16 years ago, when I started in this space, it was a choice between economics and environment. Do you want to pay a little bit more for your energy and protect the environment, or are you only concerned with the cost? Now, that fundamental change in the energy sector is that cheap energy is also clean. Wind and solar are dramatically cheaper than anything else. So, price is no longer a major obstacle. The obstacle that remains is ambition, because the energy and the transportation sectors, as opposed to the IT industry, are very dominated by governments. And governments are very slow, they lack vision, and they are not fully on board with what needs to happen for the energy transition.
Currently, when Europe creates decarbonization policies and frameworks, the local governments in our region set to achieve the absolute minimum. They see this as an imposition, as something bad, and they are trying to do as little as possible. The current set of policy is not nearly ambitious enough, or as fast and as comprehensive as it could be.
What do you want to hear in the pitch of a company offering a solution to sustainability?
The things I look at are awareness and understanding of the global context, as well as of your competitive advantage. Putting the green label on something doesn’t mean you’re going to be successful, and it doesn’t mean it’s actually a good idea. What is the global context and how does your solution fit in? It’s very dependent on the differentiating aspects of the region. Just as an example, Europe has come a long way, but we’ll never be competitive versus the Chinese or Koreans at producing mobile phones. You need to pick your battles, after identifying areas where you can have a competitive advantage.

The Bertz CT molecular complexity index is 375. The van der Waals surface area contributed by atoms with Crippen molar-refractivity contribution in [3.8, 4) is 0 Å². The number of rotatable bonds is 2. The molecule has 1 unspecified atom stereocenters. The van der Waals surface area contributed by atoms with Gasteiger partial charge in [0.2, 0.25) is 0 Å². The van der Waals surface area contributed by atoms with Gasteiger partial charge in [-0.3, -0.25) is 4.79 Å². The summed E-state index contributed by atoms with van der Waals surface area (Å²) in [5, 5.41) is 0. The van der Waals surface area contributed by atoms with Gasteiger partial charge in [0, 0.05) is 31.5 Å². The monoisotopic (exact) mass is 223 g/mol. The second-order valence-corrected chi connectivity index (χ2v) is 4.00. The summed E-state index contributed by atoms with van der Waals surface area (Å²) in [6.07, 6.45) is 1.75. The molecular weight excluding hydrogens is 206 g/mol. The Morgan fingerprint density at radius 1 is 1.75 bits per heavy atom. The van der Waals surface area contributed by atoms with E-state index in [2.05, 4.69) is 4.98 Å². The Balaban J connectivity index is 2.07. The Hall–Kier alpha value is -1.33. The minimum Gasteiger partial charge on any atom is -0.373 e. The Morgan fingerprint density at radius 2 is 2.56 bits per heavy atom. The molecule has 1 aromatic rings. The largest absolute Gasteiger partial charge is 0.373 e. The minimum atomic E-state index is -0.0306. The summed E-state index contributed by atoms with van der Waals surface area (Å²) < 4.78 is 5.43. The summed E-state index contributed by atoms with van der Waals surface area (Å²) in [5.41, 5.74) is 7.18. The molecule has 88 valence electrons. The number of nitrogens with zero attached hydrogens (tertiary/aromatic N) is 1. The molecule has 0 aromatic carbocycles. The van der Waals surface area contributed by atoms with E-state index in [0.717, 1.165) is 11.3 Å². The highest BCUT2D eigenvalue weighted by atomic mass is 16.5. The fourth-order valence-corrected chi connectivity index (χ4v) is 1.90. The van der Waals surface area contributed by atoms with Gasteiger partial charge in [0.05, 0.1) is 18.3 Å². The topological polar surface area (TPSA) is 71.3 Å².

Something that trumps all considerations is the team. It is not enough to have the best idea and the brightest technology – you must also have the right team.
What metrics do you look at in terms of the company’s self-sustaining ability and their impact on society and the environment?
In the energy transition space, our investments are positive for the environment by default. Having said that, metrics vary from business to business but, for example, in the renewable energy space, a clear metric that can be tracked is related to the CO2 emissions eliminated/ saved. Other things you can look at are the number of megawatt hours of green energy generated, or the coverage of households with renewable energy sources. These are easy to analyze. And the same thing with efficiency. For example, we’ve got an energy efficiency company which is investing in various projects in the EU. Here, we look at the energy savings in terms of avoided carbon emissions.
Are there any companies that you wish you had invested in?
The obvious regional unicorn in this space is the Croatian Rimac Automobili. This is a fantastic company. It’s not that anyone came to us to ask for an investment, but if they had, we would have been very happy to have them in our portfolio. Unfortunately, I think I will have to settle with just becoming a client one day.
How do you stay up to date with sustainability knowledge and trends?
From books, newspapers, magazines, podcasts. For example, there is a relevant podcast called The Redefining Energy, which is hosted by one of our bankers. We are lucky that there are a lot of fantastic sources of information and knowledge these days. It’s just a matter of being proactive and finding them.